carpi radialis, and the pronator teres. So I’ll just start with this muscle here, which
is the pronator, sorry, the palmaris longus, so this muscle like the rest of the muscles
of the anterior compartment, it originates on the medial epicondyle of the humerus and
it runs down the length of the forearm to insert onto this flat fibrous sheath, known
as the palmar aponeurosis, so this is a thick layer of deep fascia that lies beneath the
skin. So you can see this tendon in yourself, if you flex your wrist, it’s quite superficial,
you can see that tendon. So what this muscle does, the palmaris longus is that it flexes
the wrist joint. So this palmar aponeurosis actually attaches to the overlying skin of
the palm and the fingers. So when you contract the palmaris longus, it flexes the wrist.
So medial to the palmaris longus, you’ve got this muscle called the flexor carpi ulnaris.
So it’s useful to try and think of what the words actually mean, so flexor obviously means
it flexes, causes a flexing action at the wrist, carpi is Latin, “carpus” means wrist,
and ulnaris refers to the ulna side. So it flexes the wrist at the ulna side. So this
muscle actually has two heads, so I’ll just rotate this model round, and you can see one
head inserting on the medial epicondyle of the humerus, and the other head inserting
posteriorly on the ulna and at the olecranon – so its got two heads, the flexor carpi ulnaris.¬¬
So what this muscle does is it runs down and inserts at the wrist, down here. So it actually,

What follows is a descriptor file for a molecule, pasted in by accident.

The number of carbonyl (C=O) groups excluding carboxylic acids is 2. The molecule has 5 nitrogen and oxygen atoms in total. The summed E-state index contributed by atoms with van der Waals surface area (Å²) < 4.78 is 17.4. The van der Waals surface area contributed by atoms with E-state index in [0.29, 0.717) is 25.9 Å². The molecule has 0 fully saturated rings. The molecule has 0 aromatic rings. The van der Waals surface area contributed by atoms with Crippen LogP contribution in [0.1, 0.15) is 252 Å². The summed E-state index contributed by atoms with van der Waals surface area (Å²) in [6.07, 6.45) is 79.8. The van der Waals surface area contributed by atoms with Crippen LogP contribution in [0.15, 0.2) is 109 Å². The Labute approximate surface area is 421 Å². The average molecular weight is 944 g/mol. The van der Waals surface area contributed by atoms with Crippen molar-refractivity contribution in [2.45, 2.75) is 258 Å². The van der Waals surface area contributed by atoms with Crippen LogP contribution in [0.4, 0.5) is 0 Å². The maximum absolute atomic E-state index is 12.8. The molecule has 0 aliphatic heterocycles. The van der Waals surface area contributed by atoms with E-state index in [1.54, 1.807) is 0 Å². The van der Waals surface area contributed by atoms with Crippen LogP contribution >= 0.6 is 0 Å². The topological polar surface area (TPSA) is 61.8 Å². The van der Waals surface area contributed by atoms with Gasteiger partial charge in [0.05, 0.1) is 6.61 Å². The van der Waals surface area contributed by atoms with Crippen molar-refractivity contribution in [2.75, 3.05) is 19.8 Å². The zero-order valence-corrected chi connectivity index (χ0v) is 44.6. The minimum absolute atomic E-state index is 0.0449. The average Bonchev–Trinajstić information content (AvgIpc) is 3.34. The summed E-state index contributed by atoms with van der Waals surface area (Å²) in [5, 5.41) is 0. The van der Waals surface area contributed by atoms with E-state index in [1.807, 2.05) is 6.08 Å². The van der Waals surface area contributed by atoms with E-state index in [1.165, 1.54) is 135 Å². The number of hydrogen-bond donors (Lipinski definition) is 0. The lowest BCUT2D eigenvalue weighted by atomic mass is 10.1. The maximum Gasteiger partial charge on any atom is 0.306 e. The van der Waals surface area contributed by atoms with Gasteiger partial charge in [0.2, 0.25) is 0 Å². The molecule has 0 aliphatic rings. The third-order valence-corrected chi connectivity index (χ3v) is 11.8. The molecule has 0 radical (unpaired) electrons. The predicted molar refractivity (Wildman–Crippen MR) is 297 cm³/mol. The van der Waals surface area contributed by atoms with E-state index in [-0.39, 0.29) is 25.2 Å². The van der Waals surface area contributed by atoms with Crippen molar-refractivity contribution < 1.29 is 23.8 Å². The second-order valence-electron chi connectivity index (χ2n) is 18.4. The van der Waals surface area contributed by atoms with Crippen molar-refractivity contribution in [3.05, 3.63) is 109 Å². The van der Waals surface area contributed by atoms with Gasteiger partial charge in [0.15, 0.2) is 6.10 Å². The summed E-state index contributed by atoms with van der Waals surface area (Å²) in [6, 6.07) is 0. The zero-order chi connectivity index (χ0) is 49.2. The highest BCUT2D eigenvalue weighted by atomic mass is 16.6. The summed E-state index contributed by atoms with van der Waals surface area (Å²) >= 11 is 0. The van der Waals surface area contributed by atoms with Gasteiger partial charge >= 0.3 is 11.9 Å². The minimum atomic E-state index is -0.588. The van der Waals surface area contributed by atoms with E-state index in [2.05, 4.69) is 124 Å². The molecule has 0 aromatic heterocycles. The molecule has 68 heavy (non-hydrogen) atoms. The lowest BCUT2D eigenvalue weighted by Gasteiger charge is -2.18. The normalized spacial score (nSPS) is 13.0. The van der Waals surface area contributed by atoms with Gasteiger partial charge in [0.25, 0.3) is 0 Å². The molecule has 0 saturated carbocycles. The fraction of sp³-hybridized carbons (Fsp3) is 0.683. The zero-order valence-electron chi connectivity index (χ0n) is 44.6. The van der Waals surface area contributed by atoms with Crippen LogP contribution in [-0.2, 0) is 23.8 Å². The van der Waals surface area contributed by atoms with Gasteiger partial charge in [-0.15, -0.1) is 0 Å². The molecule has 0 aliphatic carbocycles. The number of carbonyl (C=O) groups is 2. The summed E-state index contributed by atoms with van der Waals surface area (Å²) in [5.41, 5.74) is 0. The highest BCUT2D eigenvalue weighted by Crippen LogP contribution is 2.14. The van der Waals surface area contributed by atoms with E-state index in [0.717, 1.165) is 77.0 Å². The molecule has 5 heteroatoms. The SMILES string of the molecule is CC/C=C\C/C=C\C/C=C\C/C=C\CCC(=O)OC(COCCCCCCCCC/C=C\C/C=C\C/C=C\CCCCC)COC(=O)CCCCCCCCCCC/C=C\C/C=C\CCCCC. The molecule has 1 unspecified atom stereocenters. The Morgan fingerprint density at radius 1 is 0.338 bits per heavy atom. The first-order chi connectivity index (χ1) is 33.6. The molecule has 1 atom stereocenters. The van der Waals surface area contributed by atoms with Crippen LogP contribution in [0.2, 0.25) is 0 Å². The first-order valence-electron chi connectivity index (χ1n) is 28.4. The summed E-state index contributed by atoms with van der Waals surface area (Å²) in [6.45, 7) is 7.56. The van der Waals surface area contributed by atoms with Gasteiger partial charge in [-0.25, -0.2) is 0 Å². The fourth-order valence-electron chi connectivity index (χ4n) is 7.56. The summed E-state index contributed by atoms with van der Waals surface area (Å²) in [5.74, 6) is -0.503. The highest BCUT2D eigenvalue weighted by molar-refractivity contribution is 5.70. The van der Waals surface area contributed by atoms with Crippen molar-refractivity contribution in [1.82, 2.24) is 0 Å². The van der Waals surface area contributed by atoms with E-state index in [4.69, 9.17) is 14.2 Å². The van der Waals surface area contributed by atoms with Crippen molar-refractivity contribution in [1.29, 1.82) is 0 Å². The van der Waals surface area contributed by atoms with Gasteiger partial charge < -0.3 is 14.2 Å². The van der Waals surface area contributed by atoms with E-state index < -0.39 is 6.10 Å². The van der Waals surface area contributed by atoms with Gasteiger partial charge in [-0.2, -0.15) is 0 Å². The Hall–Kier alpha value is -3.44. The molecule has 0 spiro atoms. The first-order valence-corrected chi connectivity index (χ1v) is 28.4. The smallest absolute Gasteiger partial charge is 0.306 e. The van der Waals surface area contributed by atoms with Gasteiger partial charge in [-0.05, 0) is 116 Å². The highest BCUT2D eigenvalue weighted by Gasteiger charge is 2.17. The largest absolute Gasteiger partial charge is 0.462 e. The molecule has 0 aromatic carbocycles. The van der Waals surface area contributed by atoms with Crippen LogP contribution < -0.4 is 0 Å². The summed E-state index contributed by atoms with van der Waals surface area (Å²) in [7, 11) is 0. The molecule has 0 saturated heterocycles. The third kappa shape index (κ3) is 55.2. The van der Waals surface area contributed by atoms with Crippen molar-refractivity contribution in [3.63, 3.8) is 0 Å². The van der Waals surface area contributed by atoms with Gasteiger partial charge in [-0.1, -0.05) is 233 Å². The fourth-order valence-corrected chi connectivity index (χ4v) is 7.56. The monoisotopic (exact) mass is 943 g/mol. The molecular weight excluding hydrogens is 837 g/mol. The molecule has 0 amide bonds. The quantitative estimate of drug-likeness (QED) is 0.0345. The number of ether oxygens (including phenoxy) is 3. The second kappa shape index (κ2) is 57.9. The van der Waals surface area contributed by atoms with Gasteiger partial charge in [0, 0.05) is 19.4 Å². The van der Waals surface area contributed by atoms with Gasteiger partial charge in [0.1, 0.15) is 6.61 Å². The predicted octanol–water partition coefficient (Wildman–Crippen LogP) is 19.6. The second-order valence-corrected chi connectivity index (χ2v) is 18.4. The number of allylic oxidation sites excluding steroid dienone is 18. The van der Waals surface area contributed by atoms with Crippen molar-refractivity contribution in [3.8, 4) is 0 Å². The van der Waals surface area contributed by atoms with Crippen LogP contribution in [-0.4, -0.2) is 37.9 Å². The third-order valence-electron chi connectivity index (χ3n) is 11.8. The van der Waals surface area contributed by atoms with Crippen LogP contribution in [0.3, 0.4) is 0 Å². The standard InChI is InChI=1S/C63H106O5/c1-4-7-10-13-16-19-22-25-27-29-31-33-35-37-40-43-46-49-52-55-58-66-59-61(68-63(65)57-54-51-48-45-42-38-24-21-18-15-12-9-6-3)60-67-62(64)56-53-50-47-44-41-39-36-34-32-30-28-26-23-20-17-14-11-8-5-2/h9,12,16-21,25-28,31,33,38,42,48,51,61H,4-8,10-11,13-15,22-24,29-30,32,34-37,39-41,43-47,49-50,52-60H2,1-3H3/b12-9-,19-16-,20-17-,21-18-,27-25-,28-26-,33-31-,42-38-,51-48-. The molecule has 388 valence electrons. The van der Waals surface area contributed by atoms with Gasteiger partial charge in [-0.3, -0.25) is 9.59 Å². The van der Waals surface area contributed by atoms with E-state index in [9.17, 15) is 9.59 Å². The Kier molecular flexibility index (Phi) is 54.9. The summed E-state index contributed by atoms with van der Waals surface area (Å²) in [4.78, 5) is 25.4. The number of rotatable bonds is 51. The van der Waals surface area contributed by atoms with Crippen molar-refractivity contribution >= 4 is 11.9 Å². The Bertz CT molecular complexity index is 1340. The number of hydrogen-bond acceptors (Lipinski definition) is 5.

it’s not very clear on here, but it inserts on this little bone here – the pisiform bone,
and this bone has ligaments which attach to this metacarpal, so this fifth metacarpal
bone. So it inserts on this little bone here and this pisiform bone, which I’ll talk about
in another tutorial, has ligaments which attach onto this fifth metacarpal, so what this muscle
does when it contracts, is that it flexes the wrist and adducts the wrist. So just lateral
to the palmaris longus, which I just talked about, so this muscle here which attaches
to the palmar aponeurosis, you’ve got the flexor carpi radialis. So remember what I
just said about the word “carpi” meaning “wrist”, and looking at the name of the muscle to get
an idea of its function and its structure. So flexor – flexes, at the wrist – carpi,
on the radial side. So, you can see here it inserts at the medial epicondyle of the humerus,
sorry, originates there, and it runs down the forearm to insert onto the metacarpals.
So I’ll just remove the palmar aponeurosis, and you can see that it has this insertion
point at the base, so you’ve got these metacarpals here and these phalanges, so these are the